. 4
( 12)


movement towards an Anglo“French partition of West Africa, arising
from the commercial penetration of the interior, was both speeded
up and complicated by the appearance on the African scene of two
new European powers which had not previously shown any great in-
terest in Africa. The result of these interventions was to force all the
European powers, including France and Britain, to look far beyond
their immediate economic needs. What each power feared was that
its rivals would keep the trade of their new colonies to themselves by
enclosing them within high tariff (or customs) barriers. Therefore,
each power felt compelled to enter the scramble for territory in order
to reserve the largest possible sphere for its own future activities.

King Leopold and the Congo
The ¬rst of these newcomers was an individual rather than a nation
state. It was Leopold II, King of Belgium, a little country situated
uncomfortably between the European giants, France and Germany.
The Belgian people did not share the expansionist dreams of their
ruler. As early as 1861, Leopold had written, ˜The sea bathes our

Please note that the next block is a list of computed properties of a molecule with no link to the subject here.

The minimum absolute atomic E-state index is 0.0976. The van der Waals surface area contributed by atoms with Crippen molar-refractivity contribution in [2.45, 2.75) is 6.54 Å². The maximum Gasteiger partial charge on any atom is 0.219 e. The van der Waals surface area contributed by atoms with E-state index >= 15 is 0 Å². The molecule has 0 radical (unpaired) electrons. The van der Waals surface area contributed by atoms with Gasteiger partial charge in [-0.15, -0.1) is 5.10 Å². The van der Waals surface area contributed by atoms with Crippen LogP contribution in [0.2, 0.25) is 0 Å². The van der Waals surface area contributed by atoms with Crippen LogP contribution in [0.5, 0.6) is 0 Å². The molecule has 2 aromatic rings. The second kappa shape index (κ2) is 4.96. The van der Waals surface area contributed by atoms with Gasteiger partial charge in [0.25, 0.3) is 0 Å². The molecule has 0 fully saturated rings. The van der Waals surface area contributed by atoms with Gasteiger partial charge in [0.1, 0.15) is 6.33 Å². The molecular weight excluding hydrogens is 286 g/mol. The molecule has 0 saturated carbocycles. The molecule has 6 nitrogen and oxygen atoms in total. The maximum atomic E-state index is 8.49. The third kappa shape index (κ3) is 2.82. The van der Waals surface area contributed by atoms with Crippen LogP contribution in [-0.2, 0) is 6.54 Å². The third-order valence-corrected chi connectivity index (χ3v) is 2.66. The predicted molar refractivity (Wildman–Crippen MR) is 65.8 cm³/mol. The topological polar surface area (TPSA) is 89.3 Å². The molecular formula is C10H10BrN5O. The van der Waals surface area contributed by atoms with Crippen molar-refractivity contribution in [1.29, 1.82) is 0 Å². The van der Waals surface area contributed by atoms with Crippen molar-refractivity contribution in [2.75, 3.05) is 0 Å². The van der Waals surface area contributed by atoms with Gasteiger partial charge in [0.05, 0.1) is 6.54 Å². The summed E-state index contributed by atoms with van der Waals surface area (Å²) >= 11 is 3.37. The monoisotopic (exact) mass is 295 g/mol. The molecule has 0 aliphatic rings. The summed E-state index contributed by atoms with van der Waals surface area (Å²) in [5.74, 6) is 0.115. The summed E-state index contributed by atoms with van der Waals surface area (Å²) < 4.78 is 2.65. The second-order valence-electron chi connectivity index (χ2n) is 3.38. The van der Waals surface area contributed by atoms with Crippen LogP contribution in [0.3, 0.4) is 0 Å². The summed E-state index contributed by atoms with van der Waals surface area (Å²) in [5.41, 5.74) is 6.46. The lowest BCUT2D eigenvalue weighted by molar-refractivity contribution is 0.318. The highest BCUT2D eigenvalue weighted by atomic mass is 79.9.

coast, the world lies before us. Steam and electricity have annihilated
15. Europe at the time of the partition of Africa.
122 Africa since 1800

distance. All the non-appropriated lands on the surface of the globe
(mostly in Africa) can become the ¬eld of our operations and our
success™. Leopold was a master diplomat, a man of boundless ambi-
tion and, in his younger days, he had a genuine idealism “ a belief
in human progress and in the need to improve the conditions of less
privileged peoples. As he grew older, his idealism was largely sub-
merged by a growing love of wealth and power. As we saw in Chapter
6, Leopold™s opportunity came when Stanley™s schemes for the open-
ing up of the Congo basin, which the explorer had formed after his
descent of the river in 1877, were rejected by the British government.
In 1879, Leopold took Stanley into his service. During the next four
years, Stanley established road and river communications from the
Congo estuary to Stanley Falls (Stanleyville, Kisangani). Leopold on
the Congo, like Goldie on the Niger, was aiming at a commercial